If we accept that equilibrium models are not particularly good guides for reality, we can see that the payments system in a modern industrial economy is somewhat distinct from stores of value. We can make payments without holding any particular asset, and we can hold assets that we expect to be able to trade at par on a market without any belief that this asset can be used to make payments to anyone outside that market infrastructure.

We need to step back to the not very well known concept of the “unit of account.” A unit of account is as the name suggests, a measurement of financial instruments used for accounting. In Canada, we use “Canadian dollars” to measure the size of financial instruments. Coins and bills are what people tend to think about when they hear “Canadian dollars,” but they are just bearer instruments that have a par value stamped/printed on them. They are used in retail transactions, wholesale transactions use the financial system.

We do not need to “hold money” (either government money or bank money) on our measured end-of-day balance sheet to transact.

  • Retail payments are heavily intermediated by credit cards. The buyer gets an account payable to the credit card issuer, the seller gets an account payable from the credit card company.

  • The Canadian payments system (pre-2020) operated with all the member banks (including the central bank) having a target end-of-day balance of $0. This implied that Canadian banks kept no “reserves” at the central bank. (Starting in 2020, the Bank of Canada decided to implement “Quantitative Easing,” which meant that private banks were forced to have positive settlement balances.) This meant that these extensive transactions occurred without the banks “holding money” on their end-of-day balance sheets.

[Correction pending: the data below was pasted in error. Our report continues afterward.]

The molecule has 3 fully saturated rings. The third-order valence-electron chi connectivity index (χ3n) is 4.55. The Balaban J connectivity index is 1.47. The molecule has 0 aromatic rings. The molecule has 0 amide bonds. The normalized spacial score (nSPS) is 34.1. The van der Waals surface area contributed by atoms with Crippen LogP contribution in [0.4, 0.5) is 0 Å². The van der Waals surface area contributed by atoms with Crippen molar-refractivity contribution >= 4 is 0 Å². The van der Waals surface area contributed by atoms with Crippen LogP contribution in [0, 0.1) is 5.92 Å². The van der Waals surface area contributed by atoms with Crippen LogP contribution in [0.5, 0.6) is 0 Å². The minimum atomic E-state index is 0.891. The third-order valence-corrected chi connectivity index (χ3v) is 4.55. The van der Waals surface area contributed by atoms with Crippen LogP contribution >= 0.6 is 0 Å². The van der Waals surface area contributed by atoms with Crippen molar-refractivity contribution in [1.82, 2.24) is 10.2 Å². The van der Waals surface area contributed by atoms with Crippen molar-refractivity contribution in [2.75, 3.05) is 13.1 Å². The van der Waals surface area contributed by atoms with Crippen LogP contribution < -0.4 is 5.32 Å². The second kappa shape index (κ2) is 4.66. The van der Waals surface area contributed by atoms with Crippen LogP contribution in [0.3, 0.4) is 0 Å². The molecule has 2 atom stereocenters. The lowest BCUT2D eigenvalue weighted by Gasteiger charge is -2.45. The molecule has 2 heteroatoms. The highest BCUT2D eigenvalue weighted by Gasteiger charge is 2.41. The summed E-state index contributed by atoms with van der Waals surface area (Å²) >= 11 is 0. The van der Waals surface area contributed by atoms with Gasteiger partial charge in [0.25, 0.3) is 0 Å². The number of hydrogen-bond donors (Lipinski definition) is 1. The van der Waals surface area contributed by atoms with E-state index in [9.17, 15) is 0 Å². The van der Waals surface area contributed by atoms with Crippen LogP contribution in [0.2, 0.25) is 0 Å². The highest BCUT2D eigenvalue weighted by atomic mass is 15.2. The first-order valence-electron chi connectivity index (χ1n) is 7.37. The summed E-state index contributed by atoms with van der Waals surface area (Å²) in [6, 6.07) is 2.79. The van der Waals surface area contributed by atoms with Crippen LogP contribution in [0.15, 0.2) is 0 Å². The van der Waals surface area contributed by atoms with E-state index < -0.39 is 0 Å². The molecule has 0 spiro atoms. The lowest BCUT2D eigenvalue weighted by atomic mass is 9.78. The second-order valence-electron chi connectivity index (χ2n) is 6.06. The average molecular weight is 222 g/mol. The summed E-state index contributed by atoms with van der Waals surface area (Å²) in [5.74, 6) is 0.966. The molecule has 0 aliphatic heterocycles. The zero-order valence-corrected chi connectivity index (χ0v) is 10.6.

• With the use of overdraft protection, it is possible to run a chequing account (“checking” in American) and keep the end of day balance close to $0. (I used to do this; I just swept excess into a money market fund.)

  • Some American money market funds allow the holders to write a certain number of “checks.” Money market funds are not considered to be an instrument in “narrow” money aggregates (although they show up in wider aggregates).

  • Financial transactions can be funded via the use of margin loans or repurchase agreements (“repo”).

Banks to the Rescue

Traditional banking offers an institutional way of bridging borrower/lender mismatches.

  • Bank deposits are backstopped both by the central bank and legal institutions: in modern economies, bank deposits clear at par. (This was not always the case.) They thus meet the needs for immediate transaction needs, with guaranteed value.

  • Banks issue term deposits and bonds to meet some demand for relatively low risk future payments.

  • Banks liquidity management is done on a portfolio basis, and so they can offer loans that can be prepaid early.

  • They are supposed to invest considerable amounts into credit analysis as well as the management of defaulted borrowers (the latter of which is expensive and avoided by most bond portfolio managers). Since they can have a good view of client’s liquidity, they have informational advantages for credit analysis versus portfolio managers.